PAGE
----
First Reading Commentary
According to the Greek historian, Diodorus Siculus, the circumference of the city of
was 480 stadia; one stadia measures about 607 feet. Another Greek historian, Herodotus of
Halicarnassus, estimated 150 stadia to be a day’s journey on foot. This would concur with this Nineveh ’s claim that “ Reading
was an enormously large city.” Jonah,
therefore, walked about 150 stadia announcing: “Forty days more and Nineveh shall be
Compare this Reading with this weekend’s Gospel and what comes to mind is the immediate and favorable response to God. In the Gospel, Simon, Andrew, James and John drop everything when Jesus calls them. In this First Reading, after Jonah’s proclamation, the people of
words of God spoken through Jonah and “proclaimed a fast” and “put on
sackcloth.” Fortunately, as revealed in this
Nineveh , godless
ways are not etched in stone. God, in
His loving mercy offers the opportunity for repentance. Reading
Be honest with yourself: if you knew that you were not in a state of grace, how quickly would you run to the confessional? In the bigger picture, how important is our Lord in your life? Is He the Center of it and everything points to Him or does He end up sandwiched between everything and you‘ll get to Him when you have time? Our ability to answer these types of questions honestly and our willingness to react quickly when our relationship with God is not one of total commitment will help us to grow in the spiritual life and build a stronger bond with our Lord.
The final verse of this Reading is a bit prophetic and intimates a little something about God’s future plans for humanity. This story takes place about 750 years before the birth of Jesus and yet God shows mercy to the people of
. This is
significant in a pre-Christian era because the inhabitants of Nineveh were Gentiles. Nineveh
Second Reading Commentary
Possessing an undying passion for our Lord translates into an appreciation for the gifts of this life without having an obsession for them. Moreover, an ardent zeal for Jesus overcomes a defeatist attitude in times of suffering. The Catechism of the Catholic Church reads: “All Christ’s faithful are to direct their affections rightly, lest they be hindered in their pursuit of perfect charity by the use of worldly things and by an adherence to riches which is contrary to the spirit of evangelical poverty” (CCC 2545).
John’s arrest seems to be sort of a stepping aside and allowing Jesus to take over. In other words, Jesus did not begin to proclaim “the Gospel of God” until John had finished preparing the way for Him.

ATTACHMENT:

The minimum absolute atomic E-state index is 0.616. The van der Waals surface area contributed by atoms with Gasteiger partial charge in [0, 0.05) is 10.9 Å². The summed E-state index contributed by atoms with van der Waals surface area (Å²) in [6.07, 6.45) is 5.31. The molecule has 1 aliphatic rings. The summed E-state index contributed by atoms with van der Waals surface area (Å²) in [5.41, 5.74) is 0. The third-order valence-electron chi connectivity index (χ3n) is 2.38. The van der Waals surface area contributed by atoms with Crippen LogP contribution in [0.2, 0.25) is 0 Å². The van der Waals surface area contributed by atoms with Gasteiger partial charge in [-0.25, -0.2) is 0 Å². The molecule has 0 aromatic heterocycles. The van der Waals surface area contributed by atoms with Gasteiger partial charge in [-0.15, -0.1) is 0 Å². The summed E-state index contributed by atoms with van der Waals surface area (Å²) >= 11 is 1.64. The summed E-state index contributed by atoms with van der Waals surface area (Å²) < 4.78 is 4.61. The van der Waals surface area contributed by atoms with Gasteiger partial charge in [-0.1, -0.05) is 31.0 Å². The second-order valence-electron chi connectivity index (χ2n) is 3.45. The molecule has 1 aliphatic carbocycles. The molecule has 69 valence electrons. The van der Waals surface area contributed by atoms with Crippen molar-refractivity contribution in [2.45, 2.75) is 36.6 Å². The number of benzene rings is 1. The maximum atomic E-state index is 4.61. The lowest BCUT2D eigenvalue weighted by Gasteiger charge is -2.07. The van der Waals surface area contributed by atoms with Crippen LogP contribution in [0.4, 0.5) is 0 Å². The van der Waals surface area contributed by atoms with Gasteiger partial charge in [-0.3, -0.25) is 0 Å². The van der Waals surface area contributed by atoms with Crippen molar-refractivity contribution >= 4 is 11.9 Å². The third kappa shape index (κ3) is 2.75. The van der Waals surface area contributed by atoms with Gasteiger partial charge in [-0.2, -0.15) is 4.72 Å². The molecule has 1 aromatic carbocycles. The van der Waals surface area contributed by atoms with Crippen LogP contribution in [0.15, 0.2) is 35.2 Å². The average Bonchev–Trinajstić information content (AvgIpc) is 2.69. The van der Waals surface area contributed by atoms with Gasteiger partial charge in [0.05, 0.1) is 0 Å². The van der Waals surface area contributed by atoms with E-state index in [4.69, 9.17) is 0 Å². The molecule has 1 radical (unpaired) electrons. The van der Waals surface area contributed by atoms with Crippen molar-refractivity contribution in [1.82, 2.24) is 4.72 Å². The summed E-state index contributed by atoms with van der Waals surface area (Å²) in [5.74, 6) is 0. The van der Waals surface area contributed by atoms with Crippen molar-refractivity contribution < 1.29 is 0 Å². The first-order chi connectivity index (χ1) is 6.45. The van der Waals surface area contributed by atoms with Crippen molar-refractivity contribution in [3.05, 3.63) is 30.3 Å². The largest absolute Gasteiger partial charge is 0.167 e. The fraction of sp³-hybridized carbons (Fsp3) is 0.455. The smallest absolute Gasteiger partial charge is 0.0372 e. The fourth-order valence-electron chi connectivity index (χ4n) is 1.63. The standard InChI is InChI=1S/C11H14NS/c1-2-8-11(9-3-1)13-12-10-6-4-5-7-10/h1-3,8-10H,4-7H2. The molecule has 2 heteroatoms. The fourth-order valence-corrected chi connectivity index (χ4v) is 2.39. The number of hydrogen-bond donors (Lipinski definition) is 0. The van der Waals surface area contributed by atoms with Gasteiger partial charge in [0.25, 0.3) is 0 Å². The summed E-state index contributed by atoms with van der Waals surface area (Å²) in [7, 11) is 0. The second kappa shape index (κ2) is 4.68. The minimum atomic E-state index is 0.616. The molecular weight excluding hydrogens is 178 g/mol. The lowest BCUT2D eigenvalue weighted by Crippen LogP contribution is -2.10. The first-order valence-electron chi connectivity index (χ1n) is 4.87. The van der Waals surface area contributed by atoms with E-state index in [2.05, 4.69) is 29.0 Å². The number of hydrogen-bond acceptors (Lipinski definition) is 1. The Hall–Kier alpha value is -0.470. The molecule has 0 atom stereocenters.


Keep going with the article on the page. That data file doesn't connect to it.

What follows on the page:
Christ’s first words recorded in this Gospel account are: “This is the time of fulfillment.” The religious practices and the prophecies of the Old Testament all pointed to a fulfillment; and as Jesus proclaims, the time for fulfillment has come, meaning that He is the fulfillment. Saint John the Baptist, then, is a metaphoric doorway that departs the Old Testament and enters the New Testament. John, like the prophets of old, pointed towards a reality or fulfillment; but John, unlike the others, was not only able to point to the Messiah but was also able to see Him. John’s arrest, then, although very real physically, on a spiritual level says, “Lord, I’ve done all I can do; but I am still incarcerated until You set me free.” This is in line with what was prophesied in Isaiah: “To preach a release to the captives and deliverance to them that are shut up” (Isaiah 61:1).
The statement, “The Kingdom of God is at hand” is one of those well-known biblical verses whose meaning is explored by few people. It can be dissected and thus reflect several things. First, the
being at hand is the Lord’s existing
and effective reign over His people.
Secondly, it is our response to Him, or better stated, our obedience to
Him. Finally, it reflects our Savior’s
triumph over evil, especially emphasizing His victory over death. Kingdom of God
In this Gospel we see the calling of the first disciples and their immediate response was to follow Jesus. They were fishermen, and so, it can be said figuratively that many people in life are fishing for something that will ultimately add to their level of happiness, e.g., the fountain of youth, material wealth, that magic pill or whatever else is being sold on those half-hour infomercials. These first disciples, however, teach us that what can be gathered, accumulated or stored up is not the answer to what is lacking. Abandonment is the key. It’s an emptying of ourselves in order to allow Christ to fill us; or as John the Baptist said: “He [Christ] must increase but I must decrease” (John ). Far too many are trying to mend their broken nets, so to speak, in order to catch something that will bring them happiness. A life of fulfillment only comes, however, when Christ’s call to discipleship is answered affirmatively.